Many of Jagels' victims are profiled in the moving 2008 documentary Witch Hunt. They aren't limited to the people he put in prison. Particularly wrenching are the interviews with children who made the false accusations. They're now adults, and have carried unfathomable guilt and remorse. Some of these children put their parents in prison for a decade or more. In one scene, a man who falsely accused his neighbor of molesting him as a child breaks down in tears as he explains how due to fear and guilt, he's never been able to bathe his own son.

But when some of these child accusers came forward as adults to recant their testimony and demand the release of the people they helped wrongly put in prison, Jagels and his deputies called them liars in court.

Witch Hunt includes footage of Jagels stating with isn't-it-obvious mockery that children simply don't lie about these sorts of things. Except that they do, especially when they're led and guilted into lying by adult authority figures. Jagels' victim Jeff Modahl was released in 1999 after serving 15 years for molesting his own daughters. One piece of evidence key to his release was an audio tape that surfaced in the late 1990s of a police interview with one of the girls. In it, the interviewers clearly lead the girl, drop in suggestions, and repeat questions until they get affirmative answers. Modahl's lawyers also found a medical exam performed on Modahl's daughter showing none of the physical evidence that should have been present if the allegations had been true. Neither the report nor the tape were turned over to Modahl's lawyers for his trial. His daughter has since recanted her testimony and helped win her father's release. She says in the movie that she's battled addiction problems her entire life to bury the guilt she feels for putting him in prison.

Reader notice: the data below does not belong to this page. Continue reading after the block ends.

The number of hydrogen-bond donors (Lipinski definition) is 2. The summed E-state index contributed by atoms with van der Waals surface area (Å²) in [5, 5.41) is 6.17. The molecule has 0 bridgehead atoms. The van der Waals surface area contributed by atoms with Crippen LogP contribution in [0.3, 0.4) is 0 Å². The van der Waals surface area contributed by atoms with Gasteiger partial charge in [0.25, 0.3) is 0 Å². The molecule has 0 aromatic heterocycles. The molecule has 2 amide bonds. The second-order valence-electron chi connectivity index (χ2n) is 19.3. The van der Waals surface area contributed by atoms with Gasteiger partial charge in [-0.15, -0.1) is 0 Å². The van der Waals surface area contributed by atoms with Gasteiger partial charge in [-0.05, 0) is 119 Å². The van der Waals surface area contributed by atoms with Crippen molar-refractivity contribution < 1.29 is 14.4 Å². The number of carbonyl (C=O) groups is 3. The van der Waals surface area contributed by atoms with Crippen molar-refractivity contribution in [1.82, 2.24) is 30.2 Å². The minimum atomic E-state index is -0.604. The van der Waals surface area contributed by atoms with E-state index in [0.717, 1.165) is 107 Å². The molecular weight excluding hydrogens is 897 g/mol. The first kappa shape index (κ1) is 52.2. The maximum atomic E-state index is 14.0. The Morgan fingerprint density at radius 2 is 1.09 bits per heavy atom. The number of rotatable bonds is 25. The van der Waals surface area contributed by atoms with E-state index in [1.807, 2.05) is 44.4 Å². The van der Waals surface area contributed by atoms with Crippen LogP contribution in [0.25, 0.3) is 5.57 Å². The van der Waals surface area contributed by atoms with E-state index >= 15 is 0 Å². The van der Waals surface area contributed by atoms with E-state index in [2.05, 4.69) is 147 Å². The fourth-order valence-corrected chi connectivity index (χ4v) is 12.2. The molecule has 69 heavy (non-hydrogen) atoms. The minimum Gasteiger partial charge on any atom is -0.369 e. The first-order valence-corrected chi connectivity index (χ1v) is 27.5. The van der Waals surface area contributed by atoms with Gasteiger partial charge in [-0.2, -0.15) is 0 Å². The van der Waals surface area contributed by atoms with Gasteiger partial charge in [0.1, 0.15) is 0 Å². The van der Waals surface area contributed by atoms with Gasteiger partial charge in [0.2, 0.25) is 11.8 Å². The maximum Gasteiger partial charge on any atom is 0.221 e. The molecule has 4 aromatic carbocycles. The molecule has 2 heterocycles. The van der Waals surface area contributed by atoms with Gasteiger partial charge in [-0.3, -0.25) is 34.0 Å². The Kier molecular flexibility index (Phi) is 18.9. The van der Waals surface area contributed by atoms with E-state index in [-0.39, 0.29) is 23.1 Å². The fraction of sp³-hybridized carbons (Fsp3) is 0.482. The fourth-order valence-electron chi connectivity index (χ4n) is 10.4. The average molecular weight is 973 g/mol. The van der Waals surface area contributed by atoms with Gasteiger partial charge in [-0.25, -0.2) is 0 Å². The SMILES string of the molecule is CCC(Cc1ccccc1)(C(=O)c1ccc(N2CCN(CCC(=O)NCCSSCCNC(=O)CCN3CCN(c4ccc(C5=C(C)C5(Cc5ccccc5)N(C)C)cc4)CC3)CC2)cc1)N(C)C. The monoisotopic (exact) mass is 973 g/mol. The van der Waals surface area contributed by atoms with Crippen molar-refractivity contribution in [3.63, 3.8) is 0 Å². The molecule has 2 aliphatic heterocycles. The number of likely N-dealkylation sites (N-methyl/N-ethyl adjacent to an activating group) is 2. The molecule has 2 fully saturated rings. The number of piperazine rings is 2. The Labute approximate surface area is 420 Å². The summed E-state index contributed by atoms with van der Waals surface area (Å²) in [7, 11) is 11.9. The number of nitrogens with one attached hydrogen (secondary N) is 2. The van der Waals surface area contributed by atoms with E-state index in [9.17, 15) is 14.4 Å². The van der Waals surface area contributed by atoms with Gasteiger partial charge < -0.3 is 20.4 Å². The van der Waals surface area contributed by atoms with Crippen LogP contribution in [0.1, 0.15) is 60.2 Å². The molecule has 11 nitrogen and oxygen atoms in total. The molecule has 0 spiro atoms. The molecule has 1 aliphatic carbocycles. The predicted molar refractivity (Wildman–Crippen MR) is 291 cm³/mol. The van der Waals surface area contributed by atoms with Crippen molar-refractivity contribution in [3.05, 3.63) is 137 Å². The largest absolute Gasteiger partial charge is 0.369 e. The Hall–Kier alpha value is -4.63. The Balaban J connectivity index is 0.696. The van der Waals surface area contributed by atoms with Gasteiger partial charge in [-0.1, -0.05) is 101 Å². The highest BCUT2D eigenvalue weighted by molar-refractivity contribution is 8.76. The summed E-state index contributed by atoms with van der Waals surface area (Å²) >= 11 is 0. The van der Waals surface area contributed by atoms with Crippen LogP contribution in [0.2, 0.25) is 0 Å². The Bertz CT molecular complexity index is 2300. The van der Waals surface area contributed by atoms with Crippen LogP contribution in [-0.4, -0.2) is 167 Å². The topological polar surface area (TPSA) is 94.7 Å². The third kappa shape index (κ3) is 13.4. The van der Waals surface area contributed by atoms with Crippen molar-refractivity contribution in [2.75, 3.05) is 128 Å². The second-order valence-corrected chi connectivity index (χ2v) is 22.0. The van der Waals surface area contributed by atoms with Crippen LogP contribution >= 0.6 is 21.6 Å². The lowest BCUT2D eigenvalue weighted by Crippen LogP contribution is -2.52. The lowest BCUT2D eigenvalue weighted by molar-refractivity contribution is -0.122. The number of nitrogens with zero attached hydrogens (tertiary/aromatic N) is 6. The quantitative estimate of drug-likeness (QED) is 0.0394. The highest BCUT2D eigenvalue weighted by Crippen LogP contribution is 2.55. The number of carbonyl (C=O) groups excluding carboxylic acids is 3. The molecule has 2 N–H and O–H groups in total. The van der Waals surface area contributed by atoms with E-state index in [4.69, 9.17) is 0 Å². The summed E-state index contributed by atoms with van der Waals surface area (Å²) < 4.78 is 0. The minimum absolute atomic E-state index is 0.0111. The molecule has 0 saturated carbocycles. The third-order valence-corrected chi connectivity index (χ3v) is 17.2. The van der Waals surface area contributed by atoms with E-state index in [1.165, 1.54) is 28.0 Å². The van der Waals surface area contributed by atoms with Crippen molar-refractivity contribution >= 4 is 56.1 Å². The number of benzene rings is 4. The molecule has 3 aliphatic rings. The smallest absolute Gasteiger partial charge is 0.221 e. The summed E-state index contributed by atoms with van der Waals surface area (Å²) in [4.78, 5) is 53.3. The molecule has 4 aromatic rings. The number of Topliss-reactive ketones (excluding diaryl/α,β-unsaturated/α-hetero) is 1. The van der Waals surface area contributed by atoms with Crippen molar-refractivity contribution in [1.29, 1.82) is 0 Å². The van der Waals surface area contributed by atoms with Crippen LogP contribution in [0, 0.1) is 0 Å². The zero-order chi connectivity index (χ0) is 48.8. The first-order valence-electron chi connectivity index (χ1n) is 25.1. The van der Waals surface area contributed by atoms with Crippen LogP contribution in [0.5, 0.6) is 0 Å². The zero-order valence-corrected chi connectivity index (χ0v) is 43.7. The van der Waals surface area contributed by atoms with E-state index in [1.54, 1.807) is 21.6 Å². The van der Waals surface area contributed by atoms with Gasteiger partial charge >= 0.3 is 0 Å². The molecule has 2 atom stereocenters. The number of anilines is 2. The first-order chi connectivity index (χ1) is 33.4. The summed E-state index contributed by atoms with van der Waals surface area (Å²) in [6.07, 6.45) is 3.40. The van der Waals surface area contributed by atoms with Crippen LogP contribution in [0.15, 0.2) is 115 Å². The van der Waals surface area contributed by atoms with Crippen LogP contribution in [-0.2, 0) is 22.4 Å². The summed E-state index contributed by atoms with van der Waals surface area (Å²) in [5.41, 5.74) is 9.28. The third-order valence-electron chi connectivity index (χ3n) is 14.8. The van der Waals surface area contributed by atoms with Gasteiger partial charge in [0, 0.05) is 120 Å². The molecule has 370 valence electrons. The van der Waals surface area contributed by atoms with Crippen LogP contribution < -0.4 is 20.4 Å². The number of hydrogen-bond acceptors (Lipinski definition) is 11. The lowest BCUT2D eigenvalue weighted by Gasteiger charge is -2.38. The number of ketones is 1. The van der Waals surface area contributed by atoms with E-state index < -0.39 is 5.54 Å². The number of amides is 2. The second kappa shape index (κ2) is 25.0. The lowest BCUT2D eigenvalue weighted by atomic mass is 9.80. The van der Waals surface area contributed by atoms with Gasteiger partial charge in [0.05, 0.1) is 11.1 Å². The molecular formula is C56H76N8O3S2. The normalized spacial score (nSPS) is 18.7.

In 1986, a grand jury released a blistering report on the sex abuse prosecutions, accusing Kern County officials of fostering a "presumption of guilt" and bringing charges on little more than hunches. California Attorney General John Van de Kamp released a report in September of the same year reaching the same conclusions. But no Kern County official was ever fired or disciplined, and the prosecutions continued. Jagels continued to get elected. So far, Kern County has paid out more than $9 million in wrongful conviction settlements.

Had I been making this post, that's the part I would have quoted.

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This country deserves people like Jagels. Americans love to put people behind bars for as long as possible. They love to increase mandatory minimum prison terms and taking reason out of the court room. They are happy to promote and elect DA's based on their conviction rate and their perceived "tough on crime persona".